The Rolling Stone article, The Oral History of Santana and Rob Thomas’ ‘Smooth’, is probably the best Pocket reference I’ve ever followed. It’s a good story about a great song. It struck me that Carlos Santana seems to have had the least involvement in the creation of the song out of all the players.
The band was part of a four-band showcase; one band would get the chance to move on and perhaps get a recording contract. The Jersey guys went third and thought they killed it. The fourth band, though not as energetic, was very good. Via “Born To Run:”
“They got the gig. We lost out. After the word came down, all the other guys were complaining we’d gotten ripped off. The guy running the joint didn’t know what he was doing, blah, blah, blah.”
That night, Springsteen reflected, sleeping on a couch in his transplanted parents’ home in the Bay Area. “My confidence was mildly shaken, and I had to make room for a rather unpleasant thought. We were not going to be the big dogs we were back in our little hometown. We were going to be one of the many very competent, very creative musical groups fighting over a very small bone. Reality check.”
“I was good, very good, but maybe not quite as good or exceptional as I’d gotten used to people telling me, or as I thought ... I was fast, but like the old gunslingers knew, there’s always somebody faster, and if you can do it better than me, you earn my respect and admiration, and you inspire me to work harder. I was not a natural genius. I would have to use every ounce of what was in me — my cunning, my musical skills, my showmanship, my intellect, my heart, my willingness — night after night, to push myself harder, to work with more intensity than the next guy just to survive untended in the world I lived in.”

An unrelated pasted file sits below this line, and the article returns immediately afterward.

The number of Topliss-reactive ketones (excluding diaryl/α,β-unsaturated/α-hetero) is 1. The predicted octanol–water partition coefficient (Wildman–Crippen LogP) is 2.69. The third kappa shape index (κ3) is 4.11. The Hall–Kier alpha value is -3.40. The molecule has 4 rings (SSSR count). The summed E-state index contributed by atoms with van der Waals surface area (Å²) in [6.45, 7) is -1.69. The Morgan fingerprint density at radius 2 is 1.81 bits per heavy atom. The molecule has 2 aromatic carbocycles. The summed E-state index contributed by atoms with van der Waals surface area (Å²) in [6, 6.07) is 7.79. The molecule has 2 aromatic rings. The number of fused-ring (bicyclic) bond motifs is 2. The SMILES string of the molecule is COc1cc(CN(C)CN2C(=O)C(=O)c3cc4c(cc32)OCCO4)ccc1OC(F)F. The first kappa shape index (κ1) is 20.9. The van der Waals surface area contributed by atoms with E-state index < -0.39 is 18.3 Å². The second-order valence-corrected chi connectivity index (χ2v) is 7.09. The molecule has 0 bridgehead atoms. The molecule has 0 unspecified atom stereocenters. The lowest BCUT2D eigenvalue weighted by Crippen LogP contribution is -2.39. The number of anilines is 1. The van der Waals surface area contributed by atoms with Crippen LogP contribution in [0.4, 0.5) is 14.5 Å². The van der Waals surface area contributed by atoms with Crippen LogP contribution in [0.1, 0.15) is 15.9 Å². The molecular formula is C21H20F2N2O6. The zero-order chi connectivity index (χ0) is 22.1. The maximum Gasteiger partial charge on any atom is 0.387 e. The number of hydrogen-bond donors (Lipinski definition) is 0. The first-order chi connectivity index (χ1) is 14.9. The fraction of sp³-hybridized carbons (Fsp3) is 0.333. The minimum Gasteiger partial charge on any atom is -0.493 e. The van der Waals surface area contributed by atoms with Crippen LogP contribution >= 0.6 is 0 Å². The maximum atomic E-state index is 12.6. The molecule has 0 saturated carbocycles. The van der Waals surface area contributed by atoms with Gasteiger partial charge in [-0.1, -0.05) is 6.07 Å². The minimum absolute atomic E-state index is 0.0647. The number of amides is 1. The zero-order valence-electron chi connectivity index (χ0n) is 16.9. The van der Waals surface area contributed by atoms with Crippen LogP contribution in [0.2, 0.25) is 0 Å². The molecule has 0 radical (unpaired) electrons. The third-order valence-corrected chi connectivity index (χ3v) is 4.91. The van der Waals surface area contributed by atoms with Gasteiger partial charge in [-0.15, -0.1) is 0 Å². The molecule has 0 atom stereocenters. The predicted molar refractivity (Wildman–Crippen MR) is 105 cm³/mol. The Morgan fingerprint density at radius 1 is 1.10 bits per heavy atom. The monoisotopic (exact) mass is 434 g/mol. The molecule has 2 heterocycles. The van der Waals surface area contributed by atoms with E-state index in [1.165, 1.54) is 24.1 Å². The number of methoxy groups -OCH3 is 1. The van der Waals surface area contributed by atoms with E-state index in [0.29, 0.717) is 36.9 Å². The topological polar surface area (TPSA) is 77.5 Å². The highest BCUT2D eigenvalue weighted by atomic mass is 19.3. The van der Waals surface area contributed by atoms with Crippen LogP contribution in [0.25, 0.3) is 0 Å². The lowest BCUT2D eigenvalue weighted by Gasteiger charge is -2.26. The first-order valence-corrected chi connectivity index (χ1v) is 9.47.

Now this mountain I must climb,
Feels like the world upon my shoulders.
Through the clouds I see love shine,
It keeps me warm as life grows colder.
~ from the song, I Want to Know What Love Is, by Foreigner
This won’t be everyone’s cup of tea, but Sri Argala Stotram by Krishna Das is the prettiest song I’ve heard in a long time, and I didn’t even understand the first two-thirds of it.
During a dream last night I got to watch and hear a live performance of a song that Lionel Ritchie and Dionne Warwick have never performed together, and also this song named Romeo’s Tune, from 1979.
One slip and down the hole we fall
It seems to take no time at all
A momentary lapse of reason
That binds a life for life
A small regret you won’t forget
There’ll be no sleep in here tonight.
(Was it love, or the idea of being in love?)
~ from the Pink Floyd song, One Slip
Almost every product on this 1991 Radio Shack ad is now on your cellphone (sans the scanner and radar detector).
Little drops of rain whisper of the pain
Tears of loves lost in the days gone by
My love is strong, with you there is no wrong
Together we shall go until we die
My, my, my, inspiration is what you are to me
Inspiration — look, see
And so today, my world it smiles
Your hand in mine, we walk the miles
Thanks to you it will be done
For you to me are the only one
Happiness, no more be sad
Happiness — I’m glad
~ Lyrics from the song Thank You, by Led Zeppelin, possibly my favorite band of all time. This is one of those songs where I can work while listening to it, no matter how loud you play it.
So if you’re lost and on your own
You can never surrender
And if your path won’t lead you home
You can never surrender
And when the night is cold and dark
You can see, you can see light
Cause no one can take away your right
To fight and to never surrender
(Lyrics from the song Never Surrender, by Corey Hart. It was popular during my college bartending days, which was also a peak time for MTV and music videos.)
From this people.com story:
When Mary Steenburgen woke up from minor arm surgery in 2007, her brain was “only music,” an odd result that lead her to a new songwriting career — and one that may earn her another Oscar.
The actress, 66, said that her brain felt out of control immediately after surgery.
“I felt strange as soon as the anesthesia started to wear off,” she told IndieWire. “The best way I can describe it is that it just felt like my brain was only music, and that everything anybody said to me became musical. All of my thoughts became musical. Every street sign became musical. I couldn’t get my mind into any other mode.”
(In a slightly related story, Scientific American has an article titled, The Hidden Dangers of Going Under.)